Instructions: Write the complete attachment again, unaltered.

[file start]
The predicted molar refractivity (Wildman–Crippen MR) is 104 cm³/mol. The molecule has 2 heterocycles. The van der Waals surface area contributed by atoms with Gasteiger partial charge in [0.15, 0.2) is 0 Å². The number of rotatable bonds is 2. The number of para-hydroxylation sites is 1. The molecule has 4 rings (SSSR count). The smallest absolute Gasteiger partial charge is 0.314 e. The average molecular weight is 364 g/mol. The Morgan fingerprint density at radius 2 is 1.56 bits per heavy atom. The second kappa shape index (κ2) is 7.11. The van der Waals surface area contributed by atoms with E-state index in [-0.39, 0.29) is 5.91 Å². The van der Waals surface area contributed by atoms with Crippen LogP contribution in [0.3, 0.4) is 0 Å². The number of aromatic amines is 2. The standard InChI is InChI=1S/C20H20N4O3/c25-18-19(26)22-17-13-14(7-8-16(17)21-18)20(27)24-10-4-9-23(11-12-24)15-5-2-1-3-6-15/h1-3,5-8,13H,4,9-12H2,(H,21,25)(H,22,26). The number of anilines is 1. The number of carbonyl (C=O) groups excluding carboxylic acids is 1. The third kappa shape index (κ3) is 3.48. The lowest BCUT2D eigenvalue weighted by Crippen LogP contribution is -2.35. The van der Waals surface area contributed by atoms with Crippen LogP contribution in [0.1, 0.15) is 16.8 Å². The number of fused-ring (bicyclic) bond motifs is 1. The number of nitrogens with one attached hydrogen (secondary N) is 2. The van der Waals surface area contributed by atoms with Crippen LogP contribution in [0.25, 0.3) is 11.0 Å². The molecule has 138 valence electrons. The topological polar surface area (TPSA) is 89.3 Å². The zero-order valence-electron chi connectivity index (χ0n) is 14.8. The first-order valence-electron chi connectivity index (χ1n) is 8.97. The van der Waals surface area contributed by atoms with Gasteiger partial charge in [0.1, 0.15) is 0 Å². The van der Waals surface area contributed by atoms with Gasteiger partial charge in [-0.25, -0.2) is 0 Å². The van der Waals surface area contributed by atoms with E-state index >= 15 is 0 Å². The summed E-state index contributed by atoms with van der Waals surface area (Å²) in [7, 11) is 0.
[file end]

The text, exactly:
The predicted molar refractivity (Wildman–Crippen MR) is 104 cm³/mol. The molecule has 2 heterocycles. The van der Waals surface area contributed by atoms with Gasteiger partial charge in [0.15, 0.2) is 0 Å². The number of rotatable bonds is 2. The number of para-hydroxylation sites is 1. The molecule has 4 rings (SSSR count). The smallest absolute Gasteiger partial charge is 0.314 e. The average molecular weight is 364 g/mol. The Morgan fingerprint density at radius 2 is 1.56 bits per heavy atom. The second kappa shape index (κ2) is 7.11. The van der Waals surface area contributed by atoms with E-state index in [-0.39, 0.29) is 5.91 Å². The van der Waals surface area contributed by atoms with Crippen LogP contribution in [0.3, 0.4) is 0 Å². The number of aromatic amines is 2. The standard InChI is InChI=1S/C20H20N4O3/c25-18-19(26)22-17-13-14(7-8-16(17)21-18)20(27)24-10-4-9-23(11-12-24)15-5-2-1-3-6-15/h1-3,5-8,13H,4,9-12H2,(H,21,25)(H,22,26). The number of anilines is 1. The number of carbonyl (C=O) groups excluding carboxylic acids is 1. The third kappa shape index (κ3) is 3.48. The lowest BCUT2D eigenvalue weighted by Crippen LogP contribution is -2.35. The van der Waals surface area contributed by atoms with Crippen LogP contribution in [0.1, 0.15) is 16.8 Å². The number of fused-ring (bicyclic) bond motifs is 1. The number of nitrogens with one attached hydrogen (secondary N) is 2. The van der Waals surface area contributed by atoms with Crippen LogP contribution in [0.25, 0.3) is 11.0 Å². The molecule has 138 valence electrons. The topological polar surface area (TPSA) is 89.3 Å². The zero-order valence-electron chi connectivity index (χ0n) is 14.8. The first-order valence-electron chi connectivity index (χ1n) is 8.97. The van der Waals surface area contributed by atoms with Gasteiger partial charge in [0.1, 0.15) is 0 Å². The van der Waals surface area contributed by atoms with Gasteiger partial charge in [-0.25, -0.2) is 0 Å². The van der Waals surface area contributed by atoms with E-state index >= 15 is 0 Å². The summed E-state index contributed by atoms with van der Waals surface area (Å²) in [7, 11) is 0.